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Summary:

How did a book first published in 1992 suddenly land at the top of the Kindle and Nook bestseller lists in 2011?

The Black Echo
photo: Little, Brown

How did a book first published in 1992 suddenly land at the top of the Kindle and Nook bestseller lists in 2011?

Well, price appears to be part of the answer. Little, Brown dropped the e-book price of The Black Echo, the first title in Michael Connelly’s long-running Harry Bosch series, to $0.99 from $7.99 at the end of June. Over the past month, the e-book has become a bestseller.

Dan Lubart, principal of iobyte and eBook Market View, took a look at The Black Echo‘s rise for us. Before the promotion began, it was at #487 on the Nook bestseller list. It gradually climbed up the charts, then jumped from #128 on the Nook list on July 18 to #3 on July 19. It’s now at #2 on the Nook bestseller list. The Black Echo started out ranked over 100 on the Kindle bestseller list (Amazon (NSDQ: AMZN) only publishes its 100 bestselling Kindle titles) and is now at #2. The Black Echo is #13 on the Kobo bestseller list.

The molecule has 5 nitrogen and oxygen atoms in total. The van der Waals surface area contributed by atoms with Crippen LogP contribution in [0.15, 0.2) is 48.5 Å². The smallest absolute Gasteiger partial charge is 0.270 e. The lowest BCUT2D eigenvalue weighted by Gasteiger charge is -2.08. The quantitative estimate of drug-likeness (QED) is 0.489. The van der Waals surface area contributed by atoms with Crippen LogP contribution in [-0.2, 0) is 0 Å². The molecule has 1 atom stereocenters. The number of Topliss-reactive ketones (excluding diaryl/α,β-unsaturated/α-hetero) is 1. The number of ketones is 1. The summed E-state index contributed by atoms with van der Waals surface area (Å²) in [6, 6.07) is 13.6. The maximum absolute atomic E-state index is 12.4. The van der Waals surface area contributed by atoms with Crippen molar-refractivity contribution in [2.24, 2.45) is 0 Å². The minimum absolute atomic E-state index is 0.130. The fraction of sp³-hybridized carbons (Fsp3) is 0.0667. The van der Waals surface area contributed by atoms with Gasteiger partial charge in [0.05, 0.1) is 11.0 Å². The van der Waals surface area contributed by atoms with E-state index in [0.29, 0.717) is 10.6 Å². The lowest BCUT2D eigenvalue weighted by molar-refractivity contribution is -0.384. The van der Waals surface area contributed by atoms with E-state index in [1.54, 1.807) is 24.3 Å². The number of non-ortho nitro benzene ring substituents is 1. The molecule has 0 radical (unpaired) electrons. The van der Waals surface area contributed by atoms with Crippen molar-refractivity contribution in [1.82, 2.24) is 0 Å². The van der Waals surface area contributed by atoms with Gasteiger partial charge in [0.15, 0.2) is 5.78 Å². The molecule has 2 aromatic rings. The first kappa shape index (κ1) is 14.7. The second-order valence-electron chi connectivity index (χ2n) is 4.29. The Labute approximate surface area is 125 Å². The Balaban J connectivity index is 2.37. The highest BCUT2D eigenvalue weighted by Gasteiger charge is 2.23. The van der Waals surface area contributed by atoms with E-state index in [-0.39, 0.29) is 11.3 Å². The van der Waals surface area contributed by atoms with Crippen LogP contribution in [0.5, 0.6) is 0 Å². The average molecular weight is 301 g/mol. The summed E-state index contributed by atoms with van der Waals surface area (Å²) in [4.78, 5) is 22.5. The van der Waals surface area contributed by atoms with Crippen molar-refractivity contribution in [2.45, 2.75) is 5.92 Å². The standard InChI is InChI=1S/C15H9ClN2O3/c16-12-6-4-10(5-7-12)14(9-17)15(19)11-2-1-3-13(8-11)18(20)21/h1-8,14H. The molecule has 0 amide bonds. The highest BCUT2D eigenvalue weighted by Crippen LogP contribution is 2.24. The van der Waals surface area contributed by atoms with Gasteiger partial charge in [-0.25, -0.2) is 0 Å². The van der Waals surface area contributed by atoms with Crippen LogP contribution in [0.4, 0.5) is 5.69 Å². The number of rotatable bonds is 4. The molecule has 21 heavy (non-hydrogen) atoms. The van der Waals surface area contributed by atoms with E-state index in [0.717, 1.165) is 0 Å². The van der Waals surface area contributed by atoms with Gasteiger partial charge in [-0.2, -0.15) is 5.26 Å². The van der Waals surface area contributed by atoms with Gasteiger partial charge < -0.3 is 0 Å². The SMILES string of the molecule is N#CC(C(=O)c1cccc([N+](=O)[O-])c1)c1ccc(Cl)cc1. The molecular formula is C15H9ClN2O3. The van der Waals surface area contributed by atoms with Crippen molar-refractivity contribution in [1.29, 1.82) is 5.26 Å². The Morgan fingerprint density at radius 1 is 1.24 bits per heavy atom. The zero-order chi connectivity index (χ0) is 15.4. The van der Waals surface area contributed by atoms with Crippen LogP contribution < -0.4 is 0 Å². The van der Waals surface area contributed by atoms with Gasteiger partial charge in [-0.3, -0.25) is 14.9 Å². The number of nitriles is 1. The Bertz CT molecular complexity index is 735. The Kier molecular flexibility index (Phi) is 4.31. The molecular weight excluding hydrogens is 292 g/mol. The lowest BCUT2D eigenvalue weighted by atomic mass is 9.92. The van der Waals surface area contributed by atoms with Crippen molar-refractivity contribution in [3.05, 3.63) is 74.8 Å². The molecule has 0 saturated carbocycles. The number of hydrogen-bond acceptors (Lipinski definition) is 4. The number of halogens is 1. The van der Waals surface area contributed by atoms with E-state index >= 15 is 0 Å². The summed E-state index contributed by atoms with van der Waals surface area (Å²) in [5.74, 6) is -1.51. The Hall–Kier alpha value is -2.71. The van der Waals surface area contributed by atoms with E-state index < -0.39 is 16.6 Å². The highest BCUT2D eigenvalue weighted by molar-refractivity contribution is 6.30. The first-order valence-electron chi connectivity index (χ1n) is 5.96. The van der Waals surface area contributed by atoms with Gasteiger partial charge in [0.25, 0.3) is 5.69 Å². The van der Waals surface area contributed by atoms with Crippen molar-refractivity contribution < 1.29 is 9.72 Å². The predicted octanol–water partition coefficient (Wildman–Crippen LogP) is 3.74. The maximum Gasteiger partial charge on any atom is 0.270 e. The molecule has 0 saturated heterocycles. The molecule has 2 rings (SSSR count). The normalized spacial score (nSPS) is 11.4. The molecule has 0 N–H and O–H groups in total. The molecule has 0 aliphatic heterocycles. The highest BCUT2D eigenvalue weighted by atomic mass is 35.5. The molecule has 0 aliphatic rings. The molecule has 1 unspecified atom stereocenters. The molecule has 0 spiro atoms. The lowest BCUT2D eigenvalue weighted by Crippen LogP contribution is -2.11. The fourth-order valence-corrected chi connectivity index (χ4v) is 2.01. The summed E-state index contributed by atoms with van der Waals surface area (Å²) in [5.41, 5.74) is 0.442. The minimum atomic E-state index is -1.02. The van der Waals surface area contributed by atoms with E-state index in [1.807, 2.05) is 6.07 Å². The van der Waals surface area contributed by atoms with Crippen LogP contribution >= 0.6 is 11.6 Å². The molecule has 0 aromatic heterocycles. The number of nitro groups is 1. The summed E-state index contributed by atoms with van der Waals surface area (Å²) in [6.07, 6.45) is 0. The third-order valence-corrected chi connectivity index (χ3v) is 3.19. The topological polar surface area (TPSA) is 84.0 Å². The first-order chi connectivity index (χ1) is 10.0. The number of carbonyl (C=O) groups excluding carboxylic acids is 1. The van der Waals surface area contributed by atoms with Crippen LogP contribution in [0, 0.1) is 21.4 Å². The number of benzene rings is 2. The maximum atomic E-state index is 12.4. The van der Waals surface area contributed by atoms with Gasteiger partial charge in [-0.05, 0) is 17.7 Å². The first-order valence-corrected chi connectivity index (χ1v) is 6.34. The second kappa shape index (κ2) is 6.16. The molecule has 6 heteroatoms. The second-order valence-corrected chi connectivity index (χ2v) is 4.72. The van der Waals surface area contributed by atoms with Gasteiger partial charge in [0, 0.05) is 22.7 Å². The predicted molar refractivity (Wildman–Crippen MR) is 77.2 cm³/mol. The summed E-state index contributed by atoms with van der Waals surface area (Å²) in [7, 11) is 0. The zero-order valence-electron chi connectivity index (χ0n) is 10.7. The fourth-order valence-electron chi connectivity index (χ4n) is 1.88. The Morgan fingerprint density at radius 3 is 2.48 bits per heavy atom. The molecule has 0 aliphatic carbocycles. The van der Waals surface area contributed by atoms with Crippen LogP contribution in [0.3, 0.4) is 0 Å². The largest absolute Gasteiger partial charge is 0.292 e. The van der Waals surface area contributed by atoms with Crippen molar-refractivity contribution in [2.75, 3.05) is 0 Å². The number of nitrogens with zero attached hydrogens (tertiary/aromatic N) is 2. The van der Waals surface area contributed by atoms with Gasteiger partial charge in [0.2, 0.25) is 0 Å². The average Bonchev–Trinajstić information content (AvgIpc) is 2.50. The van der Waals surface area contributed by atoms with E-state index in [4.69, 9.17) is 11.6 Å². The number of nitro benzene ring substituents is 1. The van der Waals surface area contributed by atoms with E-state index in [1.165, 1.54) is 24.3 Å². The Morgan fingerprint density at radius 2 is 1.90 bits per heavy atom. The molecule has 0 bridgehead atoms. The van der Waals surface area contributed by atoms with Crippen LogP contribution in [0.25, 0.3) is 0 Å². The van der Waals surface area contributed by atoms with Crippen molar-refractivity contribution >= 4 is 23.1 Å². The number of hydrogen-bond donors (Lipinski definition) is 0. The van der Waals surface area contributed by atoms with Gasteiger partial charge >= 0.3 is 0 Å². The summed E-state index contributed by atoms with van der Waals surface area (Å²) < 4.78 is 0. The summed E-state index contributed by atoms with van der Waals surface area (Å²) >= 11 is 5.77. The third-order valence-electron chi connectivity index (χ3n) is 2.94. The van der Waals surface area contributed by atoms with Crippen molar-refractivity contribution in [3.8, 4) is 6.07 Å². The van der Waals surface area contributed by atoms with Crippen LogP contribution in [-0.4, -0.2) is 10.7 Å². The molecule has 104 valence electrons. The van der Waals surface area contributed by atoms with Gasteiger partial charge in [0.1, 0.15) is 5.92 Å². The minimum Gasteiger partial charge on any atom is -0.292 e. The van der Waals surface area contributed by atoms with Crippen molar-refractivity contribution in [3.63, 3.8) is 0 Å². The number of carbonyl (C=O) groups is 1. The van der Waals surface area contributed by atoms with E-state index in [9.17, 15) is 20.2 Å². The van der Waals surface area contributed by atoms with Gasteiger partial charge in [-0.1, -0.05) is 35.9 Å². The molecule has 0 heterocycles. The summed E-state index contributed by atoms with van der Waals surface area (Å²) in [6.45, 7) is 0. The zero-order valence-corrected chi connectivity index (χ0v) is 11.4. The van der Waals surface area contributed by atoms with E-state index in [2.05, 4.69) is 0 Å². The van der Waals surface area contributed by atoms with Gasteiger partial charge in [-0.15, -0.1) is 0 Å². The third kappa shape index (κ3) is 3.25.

Little, Brown is a division of Hachette, one of the “big six” publishers that uses the agency model for e-books. The publishers set prices for e-books–which must be the same across all stores–and e-tailers get a cut. Agency publishers are just beginning to experiment with e-book sales–some participated in Amazon’s recent Big Deals promotion, for instance. The effect of a price drop on The Black Echo‘s sales rank should be good news for Hachette–and for other publishers of long-running series. They, like Hachette, can pull in new fans by putting the first book in a series on sale. Hopefully, readers will get hooked and buy the rest of the books in the series–that’s 16, in the case of Michael Connelly–at full price.

Check out our bestseller lists to find out the most popular digital content of the day from iTunes, YouTube (NSDQ: GOOG), Netflix (NSDQ: NFLX), Facebook, Kindle, Nook, Kobo, Last.fm, Android, and Hulu.

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  1. Jack W Perry Sunday, July 31, 2011

    They gave up a lot of revenue by dropping the price almost 90%. Is there any evidence of a ‘coat-tail effect’ with a rise in sales of his other books? Does he have a new book? If so, did they see an increase?

  2. This seems like and excellent way to introduce readers to a writers main character. Chain stores might call it a loss leader but it’s clever marketing 101. I must admit to being a huge fan of the series so I might be a little bias on my opinion.

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